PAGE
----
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by Jonathan Males

As we enter a new year, our thoughts invariably shift to the year ahead – goals, aspirations, resolutions and new habits to acquire. Many of us make commitments to change a few things, but the stats suggest that we struggle to stick with these – and recent research shows that by 19th January, we’ve usually abandoned our resolutions – “ditch day”!

We offer an alternative way of thinking and approaching about improvement and change in 2024. Instead of diving into rash resolutions, focus on the big picture – think about what skills you need to perform well in 2024, and then make a plan to equip yourself to do so. It’s what we call the “Two Strategy” approach to improvement.

Strategy 1 Ask yourself – “What new skills do I need?”

The world of work is changing fast, so strategy 1 is essential. Of the many new skills at our disposal, we suggest the most pressing (and that is impacting almost everyone) is learning to use Artificial Intelligence (AI).

Whether you fear this as the rise of Terminator or as the best thing since sliced bread, AI is here, and we ignore it at our peril. It took Uber 70 months to get to 100 million users, Instagram took 30 months, Tik Tok took nine. ChatGPT got there in two months. There are other platforms include Perplexity and Google Bard, let alone the applications running behind the scenes that organise your emails or choose what music to play next on Spotify.  If you don’t know where to start, convene a conversation with your team.  Chances are that someone you work with is already experimenting so ask them to share their experience. Then have a go yourself and explore.  My first experience with ChatGPT was positive, when I used it to generate ideas for a book title. I entered the first couple of pages of the introduction and asked it to suggest a title for my target audience. What followed felt like a conversation with a very well-informed assistant, who could generate ideas, respond to feedback and search the web in an instant – and didn’t need coffee. As it happened, we have chosen a different title to any of ChatGPT’s suggestions, but the process certainly moved my thinking along.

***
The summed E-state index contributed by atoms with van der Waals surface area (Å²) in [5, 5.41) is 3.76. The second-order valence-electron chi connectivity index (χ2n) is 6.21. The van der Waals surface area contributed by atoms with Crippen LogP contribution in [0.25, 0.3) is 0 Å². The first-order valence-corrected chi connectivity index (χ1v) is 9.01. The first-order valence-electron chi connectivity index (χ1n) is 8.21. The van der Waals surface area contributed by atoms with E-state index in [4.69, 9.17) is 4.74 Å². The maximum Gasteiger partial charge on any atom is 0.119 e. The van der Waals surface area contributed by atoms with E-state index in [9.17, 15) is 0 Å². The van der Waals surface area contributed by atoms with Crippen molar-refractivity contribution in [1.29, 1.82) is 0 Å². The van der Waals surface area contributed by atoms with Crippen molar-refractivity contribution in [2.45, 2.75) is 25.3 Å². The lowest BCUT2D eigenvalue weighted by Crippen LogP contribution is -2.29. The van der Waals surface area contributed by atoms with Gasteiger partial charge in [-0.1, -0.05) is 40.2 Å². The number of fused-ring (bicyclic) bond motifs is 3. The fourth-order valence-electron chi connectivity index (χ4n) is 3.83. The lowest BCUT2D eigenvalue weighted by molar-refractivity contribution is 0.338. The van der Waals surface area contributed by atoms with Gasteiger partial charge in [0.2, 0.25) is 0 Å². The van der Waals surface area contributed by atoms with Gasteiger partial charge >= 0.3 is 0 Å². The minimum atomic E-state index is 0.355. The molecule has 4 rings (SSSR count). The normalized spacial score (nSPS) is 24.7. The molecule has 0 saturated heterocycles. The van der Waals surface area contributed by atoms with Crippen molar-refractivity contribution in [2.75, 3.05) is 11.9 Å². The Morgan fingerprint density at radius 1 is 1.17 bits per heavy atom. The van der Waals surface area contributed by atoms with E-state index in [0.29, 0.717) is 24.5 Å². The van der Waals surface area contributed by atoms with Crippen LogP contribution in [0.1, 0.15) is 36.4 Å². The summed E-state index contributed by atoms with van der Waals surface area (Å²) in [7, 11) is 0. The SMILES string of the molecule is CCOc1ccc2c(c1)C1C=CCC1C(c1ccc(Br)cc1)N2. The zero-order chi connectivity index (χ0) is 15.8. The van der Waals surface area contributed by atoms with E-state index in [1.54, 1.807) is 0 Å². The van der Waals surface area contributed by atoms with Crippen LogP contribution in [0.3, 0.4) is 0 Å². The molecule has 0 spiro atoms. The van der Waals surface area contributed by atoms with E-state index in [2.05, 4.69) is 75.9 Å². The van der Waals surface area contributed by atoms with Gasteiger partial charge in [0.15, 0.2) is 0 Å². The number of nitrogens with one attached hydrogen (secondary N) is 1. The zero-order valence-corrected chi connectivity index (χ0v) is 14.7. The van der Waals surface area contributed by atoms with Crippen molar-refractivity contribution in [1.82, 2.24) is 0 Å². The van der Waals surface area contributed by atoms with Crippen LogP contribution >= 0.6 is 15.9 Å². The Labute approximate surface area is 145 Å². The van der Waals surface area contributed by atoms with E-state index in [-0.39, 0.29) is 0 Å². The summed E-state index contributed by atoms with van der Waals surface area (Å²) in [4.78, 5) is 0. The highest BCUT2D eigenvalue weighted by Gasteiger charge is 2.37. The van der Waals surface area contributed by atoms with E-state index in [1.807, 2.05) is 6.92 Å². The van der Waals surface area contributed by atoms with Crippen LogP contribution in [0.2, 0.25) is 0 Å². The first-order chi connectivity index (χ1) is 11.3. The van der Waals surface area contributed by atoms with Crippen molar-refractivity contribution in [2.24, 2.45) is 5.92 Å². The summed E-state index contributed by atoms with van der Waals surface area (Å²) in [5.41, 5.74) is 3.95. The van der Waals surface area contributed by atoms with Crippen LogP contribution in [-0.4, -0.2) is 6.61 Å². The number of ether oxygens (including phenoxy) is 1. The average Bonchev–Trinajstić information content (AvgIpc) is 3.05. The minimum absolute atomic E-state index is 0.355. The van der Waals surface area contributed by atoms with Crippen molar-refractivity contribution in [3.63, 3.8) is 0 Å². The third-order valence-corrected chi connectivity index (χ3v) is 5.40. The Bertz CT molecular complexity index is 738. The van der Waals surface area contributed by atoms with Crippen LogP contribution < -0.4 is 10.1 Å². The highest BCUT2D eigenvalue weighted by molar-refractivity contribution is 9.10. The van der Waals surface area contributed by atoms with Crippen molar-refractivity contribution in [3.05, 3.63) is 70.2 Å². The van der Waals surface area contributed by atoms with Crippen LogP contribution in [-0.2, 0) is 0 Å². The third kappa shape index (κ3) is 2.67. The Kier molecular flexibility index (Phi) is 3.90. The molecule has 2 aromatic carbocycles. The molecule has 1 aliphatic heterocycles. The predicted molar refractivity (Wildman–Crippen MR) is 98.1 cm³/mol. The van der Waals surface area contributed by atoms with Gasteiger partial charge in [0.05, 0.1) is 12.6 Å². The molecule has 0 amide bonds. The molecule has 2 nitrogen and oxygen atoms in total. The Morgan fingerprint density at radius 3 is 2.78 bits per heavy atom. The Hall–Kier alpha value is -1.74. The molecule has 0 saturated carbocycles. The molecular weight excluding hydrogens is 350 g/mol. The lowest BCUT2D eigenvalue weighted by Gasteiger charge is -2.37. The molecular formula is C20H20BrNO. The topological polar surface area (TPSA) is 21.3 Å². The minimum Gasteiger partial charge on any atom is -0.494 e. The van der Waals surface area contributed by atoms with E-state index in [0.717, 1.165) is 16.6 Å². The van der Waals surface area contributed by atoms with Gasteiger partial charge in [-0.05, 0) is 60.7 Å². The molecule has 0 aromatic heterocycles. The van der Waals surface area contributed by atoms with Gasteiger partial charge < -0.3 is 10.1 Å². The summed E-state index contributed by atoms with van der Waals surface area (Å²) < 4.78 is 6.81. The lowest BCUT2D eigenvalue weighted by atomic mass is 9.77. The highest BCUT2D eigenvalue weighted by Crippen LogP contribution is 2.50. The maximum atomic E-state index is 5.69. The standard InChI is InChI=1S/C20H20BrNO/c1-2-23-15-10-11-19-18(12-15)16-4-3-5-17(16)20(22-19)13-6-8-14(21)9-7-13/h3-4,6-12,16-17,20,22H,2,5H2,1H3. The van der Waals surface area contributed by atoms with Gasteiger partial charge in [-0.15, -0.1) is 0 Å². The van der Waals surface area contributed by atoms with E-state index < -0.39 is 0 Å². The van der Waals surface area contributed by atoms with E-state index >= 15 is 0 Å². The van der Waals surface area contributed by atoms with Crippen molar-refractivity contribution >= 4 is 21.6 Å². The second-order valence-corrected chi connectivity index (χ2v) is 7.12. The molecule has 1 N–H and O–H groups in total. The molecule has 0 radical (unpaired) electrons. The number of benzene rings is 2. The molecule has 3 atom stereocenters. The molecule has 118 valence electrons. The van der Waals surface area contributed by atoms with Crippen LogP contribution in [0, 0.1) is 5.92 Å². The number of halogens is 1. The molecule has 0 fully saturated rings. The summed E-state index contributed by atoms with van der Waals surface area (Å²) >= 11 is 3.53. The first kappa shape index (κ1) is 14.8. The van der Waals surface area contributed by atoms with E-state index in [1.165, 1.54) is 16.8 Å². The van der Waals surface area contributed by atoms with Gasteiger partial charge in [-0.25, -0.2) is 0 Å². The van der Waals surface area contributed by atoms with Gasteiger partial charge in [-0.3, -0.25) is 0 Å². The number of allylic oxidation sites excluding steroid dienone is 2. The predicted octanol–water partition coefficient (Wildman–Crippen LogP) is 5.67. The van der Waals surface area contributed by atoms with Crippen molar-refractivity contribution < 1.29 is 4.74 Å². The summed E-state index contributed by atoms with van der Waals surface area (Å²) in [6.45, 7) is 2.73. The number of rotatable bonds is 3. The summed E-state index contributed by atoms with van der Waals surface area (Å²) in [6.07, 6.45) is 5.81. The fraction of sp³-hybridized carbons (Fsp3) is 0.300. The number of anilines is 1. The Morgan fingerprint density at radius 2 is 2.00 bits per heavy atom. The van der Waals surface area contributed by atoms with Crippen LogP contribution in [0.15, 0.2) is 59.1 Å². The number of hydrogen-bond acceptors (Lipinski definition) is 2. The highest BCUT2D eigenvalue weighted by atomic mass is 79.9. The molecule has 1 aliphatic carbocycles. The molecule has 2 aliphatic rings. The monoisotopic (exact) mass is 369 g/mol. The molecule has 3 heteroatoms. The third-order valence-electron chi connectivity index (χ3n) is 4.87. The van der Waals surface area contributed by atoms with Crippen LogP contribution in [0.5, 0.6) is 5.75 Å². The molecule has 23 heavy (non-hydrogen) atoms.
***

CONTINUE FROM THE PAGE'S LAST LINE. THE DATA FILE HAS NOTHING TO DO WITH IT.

Strategy 2 – What old skills need re-visiting?

We’ve long been advocates of doing the basics very well, before looking for ‘new and shiny’ tools and techniques. In terms of healthy high performance at work, here are two fundamentals that, ideally, you will have ingrained as habits in your working culture. Yet like any habit, each one can start to slip over time or under pressure.


Any training for new managers will include delegation. It’s one of the first things you will have learned in your career. It’s the key lever for improving productivity and enabling a manager to maximise their impact and lift their role from being an individual contributor. The guidelines are straightforward and most experienced leaders could, if asked, give a clear description of how to delegate: be specific, set clear expectations around timing, quality and cost, agree when you’ll check in, and be available to offer support when asked. Yet how often, when busy, under pressure, or just distracted, might you forget to delegate well? Can you check with your team and ask for feedback on how well you’re delegating?


This is the counterpoint to effective delegation. Put simply, it means to “do what you say you will do.” Yet lack of follow through is probably the biggest factor likely to derail high performance.  Without attention to this fundamental it’s all too easy to drift into the domain of unfulfilled promises, incomplete actions, and churning around the same topics in meetings. Are you maintaining a language of accountability that is direct and honest, that includes knowing when and how to say ‘no’ or ‘not yet’?


At Mezzana Partners, we’re passionate about helping people thrive at work. Talk to us about how you can improve (and thrive) in 2024.

And for more insight into how to create healthy high performance at work, check out Jonathan’s new book, The Work Revolution, available here >